Suzanne L Tinsley
Louisiana State University Health-Shreveport, USA
Scientific Tracks Abstracts: J Clin Exp Cardiolog
Statement of the Problem: There are between 183,000 and 230,000 people with spinal cord injury (SCI) living in United States, with approximately 11,000 new cases each year. In spite of the advancements in medical and educational interventions, individuals with SCI still face health disparities and a number of challenges in maintaining cardiovascular health compared to the able bodied population. As a result, heart disease (HD) is one of the leading causes of death for patients with chronic SCI. Providing effective interventions to reduce the effects of HD for individuals with SCI is vital. Aim: Aim of this study is to demonstrate the cardiovascular benefits of ambulation with a hybrid orthotic-functional electrical stimulation system (ARGO-FES) in a patient with paraplegia when performed in a clinical setting. Sample: Single-subject case study involving a patient with paraplegia enrolled in an outpatient rehab program for ambulation. Method: Participant engaged in an ARGO-FES ambulation program 20 minutes, two times a week for six weeks. The following variables were measured at each session: pre- and post-exercise heart rate (HR) and blood pressures (BP) and distance ambulated. In addition, cholesterol (total, HDL/LDL ratio), and serum triglycerides were measured at baseline and at the end of the six-week intervention. Findings: Patient demonstrated cardiovascular conditioning with reductions in post-ambulation HR and pulse pressure with an increase in distance ambulated. Triglycerides remained unchanged, LDL cholesterol decreased, and HDL cholesterol increased after six weeks of intervention. Conclusion: Cardiovascular conditioning with an ARGO-FES system conducted in a clinical setting can reduce cardiovascular risk factors and facilitate health in individuals with chronic SCI.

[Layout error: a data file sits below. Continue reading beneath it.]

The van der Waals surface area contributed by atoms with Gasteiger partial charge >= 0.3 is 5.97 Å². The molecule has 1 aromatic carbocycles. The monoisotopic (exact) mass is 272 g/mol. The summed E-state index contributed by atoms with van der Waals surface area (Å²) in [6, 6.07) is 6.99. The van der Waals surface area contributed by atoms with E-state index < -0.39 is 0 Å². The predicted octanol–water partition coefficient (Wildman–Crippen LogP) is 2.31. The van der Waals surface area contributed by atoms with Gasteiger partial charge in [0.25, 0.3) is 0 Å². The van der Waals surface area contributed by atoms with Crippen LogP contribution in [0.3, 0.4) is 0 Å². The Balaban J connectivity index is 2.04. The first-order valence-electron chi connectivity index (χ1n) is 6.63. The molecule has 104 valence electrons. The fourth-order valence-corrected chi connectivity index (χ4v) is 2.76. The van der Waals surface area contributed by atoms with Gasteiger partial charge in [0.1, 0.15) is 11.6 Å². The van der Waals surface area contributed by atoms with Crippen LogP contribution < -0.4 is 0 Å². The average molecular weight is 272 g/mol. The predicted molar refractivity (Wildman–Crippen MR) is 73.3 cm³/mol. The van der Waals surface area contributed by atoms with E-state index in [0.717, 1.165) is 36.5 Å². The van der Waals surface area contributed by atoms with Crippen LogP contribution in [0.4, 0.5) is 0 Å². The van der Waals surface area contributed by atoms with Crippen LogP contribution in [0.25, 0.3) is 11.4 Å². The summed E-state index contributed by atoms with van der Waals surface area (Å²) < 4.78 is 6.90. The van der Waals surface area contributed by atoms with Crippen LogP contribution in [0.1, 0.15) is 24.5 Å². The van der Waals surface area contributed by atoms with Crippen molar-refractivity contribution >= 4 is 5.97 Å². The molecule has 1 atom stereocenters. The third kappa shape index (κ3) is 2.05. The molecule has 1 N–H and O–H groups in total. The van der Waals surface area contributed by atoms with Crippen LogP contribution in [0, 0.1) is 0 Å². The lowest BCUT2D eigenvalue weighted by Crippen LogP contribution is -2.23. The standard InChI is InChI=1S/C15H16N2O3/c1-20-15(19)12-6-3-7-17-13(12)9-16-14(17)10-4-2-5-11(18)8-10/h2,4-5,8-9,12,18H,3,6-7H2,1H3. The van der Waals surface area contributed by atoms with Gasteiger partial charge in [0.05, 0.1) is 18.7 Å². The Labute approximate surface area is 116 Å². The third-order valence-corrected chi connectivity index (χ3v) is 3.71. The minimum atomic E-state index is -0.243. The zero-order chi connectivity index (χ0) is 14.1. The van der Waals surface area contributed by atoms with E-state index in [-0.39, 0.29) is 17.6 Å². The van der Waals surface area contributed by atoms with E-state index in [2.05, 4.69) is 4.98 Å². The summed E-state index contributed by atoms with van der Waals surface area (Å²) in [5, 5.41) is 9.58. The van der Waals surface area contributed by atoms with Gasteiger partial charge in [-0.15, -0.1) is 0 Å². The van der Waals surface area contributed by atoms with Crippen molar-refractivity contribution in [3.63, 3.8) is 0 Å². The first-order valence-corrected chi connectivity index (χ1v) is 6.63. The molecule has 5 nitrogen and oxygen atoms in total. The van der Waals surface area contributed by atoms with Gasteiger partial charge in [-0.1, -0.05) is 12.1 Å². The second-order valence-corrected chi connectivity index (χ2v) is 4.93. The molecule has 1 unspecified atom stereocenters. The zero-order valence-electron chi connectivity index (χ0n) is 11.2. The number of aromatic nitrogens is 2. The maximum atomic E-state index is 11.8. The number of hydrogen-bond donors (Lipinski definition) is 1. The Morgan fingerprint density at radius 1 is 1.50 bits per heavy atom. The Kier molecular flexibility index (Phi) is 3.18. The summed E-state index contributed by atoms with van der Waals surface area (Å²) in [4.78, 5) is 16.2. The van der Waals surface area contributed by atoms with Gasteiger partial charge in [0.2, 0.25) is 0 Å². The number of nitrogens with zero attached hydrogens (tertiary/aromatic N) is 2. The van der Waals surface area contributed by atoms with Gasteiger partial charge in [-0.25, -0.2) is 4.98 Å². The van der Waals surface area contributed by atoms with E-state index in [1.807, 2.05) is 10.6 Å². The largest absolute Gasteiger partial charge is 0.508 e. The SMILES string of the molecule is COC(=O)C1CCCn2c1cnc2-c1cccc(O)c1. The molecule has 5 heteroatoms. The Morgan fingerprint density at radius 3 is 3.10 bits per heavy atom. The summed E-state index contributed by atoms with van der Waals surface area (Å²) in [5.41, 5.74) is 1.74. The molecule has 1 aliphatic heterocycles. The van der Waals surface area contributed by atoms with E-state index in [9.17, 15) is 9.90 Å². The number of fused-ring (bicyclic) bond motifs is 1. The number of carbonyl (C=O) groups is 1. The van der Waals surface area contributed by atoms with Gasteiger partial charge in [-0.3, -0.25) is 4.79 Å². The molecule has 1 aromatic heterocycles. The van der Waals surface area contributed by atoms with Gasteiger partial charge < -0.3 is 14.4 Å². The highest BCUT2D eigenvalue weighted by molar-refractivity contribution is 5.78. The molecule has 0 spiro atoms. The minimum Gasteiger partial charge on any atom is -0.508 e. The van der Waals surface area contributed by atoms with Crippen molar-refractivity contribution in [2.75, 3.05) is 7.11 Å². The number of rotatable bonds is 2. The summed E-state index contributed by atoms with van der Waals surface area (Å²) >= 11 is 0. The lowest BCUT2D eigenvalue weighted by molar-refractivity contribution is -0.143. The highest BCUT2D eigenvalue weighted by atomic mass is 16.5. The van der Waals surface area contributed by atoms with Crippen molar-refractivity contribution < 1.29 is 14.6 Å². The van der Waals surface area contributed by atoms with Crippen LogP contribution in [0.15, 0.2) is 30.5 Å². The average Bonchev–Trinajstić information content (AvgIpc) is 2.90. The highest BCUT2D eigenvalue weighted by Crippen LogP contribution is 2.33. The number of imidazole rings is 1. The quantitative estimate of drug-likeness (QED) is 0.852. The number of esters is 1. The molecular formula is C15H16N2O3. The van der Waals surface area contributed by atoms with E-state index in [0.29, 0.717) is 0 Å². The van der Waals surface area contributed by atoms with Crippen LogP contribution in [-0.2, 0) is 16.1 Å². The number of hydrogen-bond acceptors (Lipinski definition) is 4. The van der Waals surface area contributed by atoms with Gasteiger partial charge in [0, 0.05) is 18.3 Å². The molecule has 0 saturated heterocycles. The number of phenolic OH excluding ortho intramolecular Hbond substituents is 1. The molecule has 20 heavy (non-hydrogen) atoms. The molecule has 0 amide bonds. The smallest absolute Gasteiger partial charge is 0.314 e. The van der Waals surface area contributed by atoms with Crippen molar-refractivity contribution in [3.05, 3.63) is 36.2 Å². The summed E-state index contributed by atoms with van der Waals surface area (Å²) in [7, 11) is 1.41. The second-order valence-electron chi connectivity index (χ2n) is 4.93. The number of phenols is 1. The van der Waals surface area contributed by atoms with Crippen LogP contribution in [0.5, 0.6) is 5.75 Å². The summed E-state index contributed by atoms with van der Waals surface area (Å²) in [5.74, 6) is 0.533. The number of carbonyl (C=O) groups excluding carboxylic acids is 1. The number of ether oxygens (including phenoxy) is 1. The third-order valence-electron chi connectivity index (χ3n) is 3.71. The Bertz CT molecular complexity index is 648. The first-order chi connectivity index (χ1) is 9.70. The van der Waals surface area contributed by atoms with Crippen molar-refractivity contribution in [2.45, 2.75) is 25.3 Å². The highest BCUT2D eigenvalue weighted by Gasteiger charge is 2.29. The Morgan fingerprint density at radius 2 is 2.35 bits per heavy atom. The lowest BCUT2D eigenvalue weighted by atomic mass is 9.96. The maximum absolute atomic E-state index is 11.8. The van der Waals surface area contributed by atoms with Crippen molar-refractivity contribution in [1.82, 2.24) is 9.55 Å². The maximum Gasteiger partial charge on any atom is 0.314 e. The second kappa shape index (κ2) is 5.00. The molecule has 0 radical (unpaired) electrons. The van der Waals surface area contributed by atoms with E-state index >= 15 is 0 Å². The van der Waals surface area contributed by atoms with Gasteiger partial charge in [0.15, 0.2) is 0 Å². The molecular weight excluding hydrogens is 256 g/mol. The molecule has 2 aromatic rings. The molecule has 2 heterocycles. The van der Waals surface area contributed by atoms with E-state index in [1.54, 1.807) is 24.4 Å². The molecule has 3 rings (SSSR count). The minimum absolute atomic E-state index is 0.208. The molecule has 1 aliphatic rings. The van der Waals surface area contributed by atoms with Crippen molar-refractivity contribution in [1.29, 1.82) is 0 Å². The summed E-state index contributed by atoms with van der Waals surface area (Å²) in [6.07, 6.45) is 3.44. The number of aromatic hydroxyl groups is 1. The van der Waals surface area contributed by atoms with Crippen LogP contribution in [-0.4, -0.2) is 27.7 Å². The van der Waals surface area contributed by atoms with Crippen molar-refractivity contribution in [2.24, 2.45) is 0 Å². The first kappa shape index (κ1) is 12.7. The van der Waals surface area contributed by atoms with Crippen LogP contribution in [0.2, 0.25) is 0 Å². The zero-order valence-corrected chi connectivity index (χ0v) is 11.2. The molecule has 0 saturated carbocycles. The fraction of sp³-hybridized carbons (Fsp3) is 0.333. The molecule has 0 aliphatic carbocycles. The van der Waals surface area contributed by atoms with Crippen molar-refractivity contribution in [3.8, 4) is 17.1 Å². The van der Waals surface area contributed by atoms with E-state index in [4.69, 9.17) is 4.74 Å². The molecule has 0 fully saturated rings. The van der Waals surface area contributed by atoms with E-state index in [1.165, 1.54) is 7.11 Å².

Suzanne L Tinsley completed her PT degree at Texas Woman’s University and PhD in Neuropharmacology at Louisiana State University Health Sciences Center. She received her Board Certification in Neurologic Physical Therapy at American Board of Physical Therapy Specialties (ABPTS). She has been a Faculty member at LSU-Health since 1988 and currently holds the position of Associate Professor. She has published a Pharmacology text book for physical therapy education. She has an active clinical research program in the area of Neurological Rehabilitation.